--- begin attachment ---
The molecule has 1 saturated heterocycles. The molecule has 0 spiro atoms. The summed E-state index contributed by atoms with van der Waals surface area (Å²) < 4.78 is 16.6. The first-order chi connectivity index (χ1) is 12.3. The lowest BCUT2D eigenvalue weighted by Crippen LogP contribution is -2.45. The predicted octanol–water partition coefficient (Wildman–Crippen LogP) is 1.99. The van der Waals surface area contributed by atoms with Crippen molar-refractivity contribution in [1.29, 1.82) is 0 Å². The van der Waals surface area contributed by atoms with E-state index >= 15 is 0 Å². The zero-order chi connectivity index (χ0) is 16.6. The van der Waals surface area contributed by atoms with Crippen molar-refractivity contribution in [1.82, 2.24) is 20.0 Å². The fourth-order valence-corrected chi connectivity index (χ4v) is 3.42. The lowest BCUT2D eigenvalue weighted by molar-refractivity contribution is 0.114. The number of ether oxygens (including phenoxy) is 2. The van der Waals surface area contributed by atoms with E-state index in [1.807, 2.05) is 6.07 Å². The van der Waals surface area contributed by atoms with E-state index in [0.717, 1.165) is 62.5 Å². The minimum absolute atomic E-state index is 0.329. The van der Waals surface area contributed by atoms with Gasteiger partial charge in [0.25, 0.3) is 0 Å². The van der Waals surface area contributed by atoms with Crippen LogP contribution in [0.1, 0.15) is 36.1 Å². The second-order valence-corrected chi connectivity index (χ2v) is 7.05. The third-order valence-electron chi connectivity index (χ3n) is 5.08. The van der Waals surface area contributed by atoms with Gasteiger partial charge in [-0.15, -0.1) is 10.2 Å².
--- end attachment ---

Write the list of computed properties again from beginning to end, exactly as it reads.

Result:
The molecule has 1 saturated heterocycles. The molecule has 0 spiro atoms. The summed E-state index contributed by atoms with van der Waals surface area (Å²) < 4.78 is 16.6. The first-order chi connectivity index (χ1) is 12.3. The lowest BCUT2D eigenvalue weighted by Crippen LogP contribution is -2.45. The predicted octanol–water partition coefficient (Wildman–Crippen LogP) is 1.99. The van der Waals surface area contributed by atoms with Crippen molar-refractivity contribution in [1.29, 1.82) is 0 Å². The van der Waals surface area contributed by atoms with E-state index >= 15 is 0 Å². The zero-order chi connectivity index (χ0) is 16.6. The van der Waals surface area contributed by atoms with Crippen molar-refractivity contribution in [1.82, 2.24) is 20.0 Å². The fourth-order valence-corrected chi connectivity index (χ4v) is 3.42. The lowest BCUT2D eigenvalue weighted by molar-refractivity contribution is 0.114. The number of ether oxygens (including phenoxy) is 2. The van der Waals surface area contributed by atoms with E-state index in [1.807, 2.05) is 6.07 Å². The van der Waals surface area contributed by atoms with E-state index in [0.717, 1.165) is 62.5 Å². The minimum absolute atomic E-state index is 0.329. The van der Waals surface area contributed by atoms with Gasteiger partial charge in [0.25, 0.3) is 0 Å². The van der Waals surface area contributed by atoms with Crippen LogP contribution in [0.1, 0.15) is 36.1 Å². The second-order valence-corrected chi connectivity index (χ2v) is 7.05. The third-order valence-electron chi connectivity index (χ3n) is 5.08. The van der Waals surface area contributed by atoms with Gasteiger partial charge in [-0.15, -0.1) is 10.2 Å².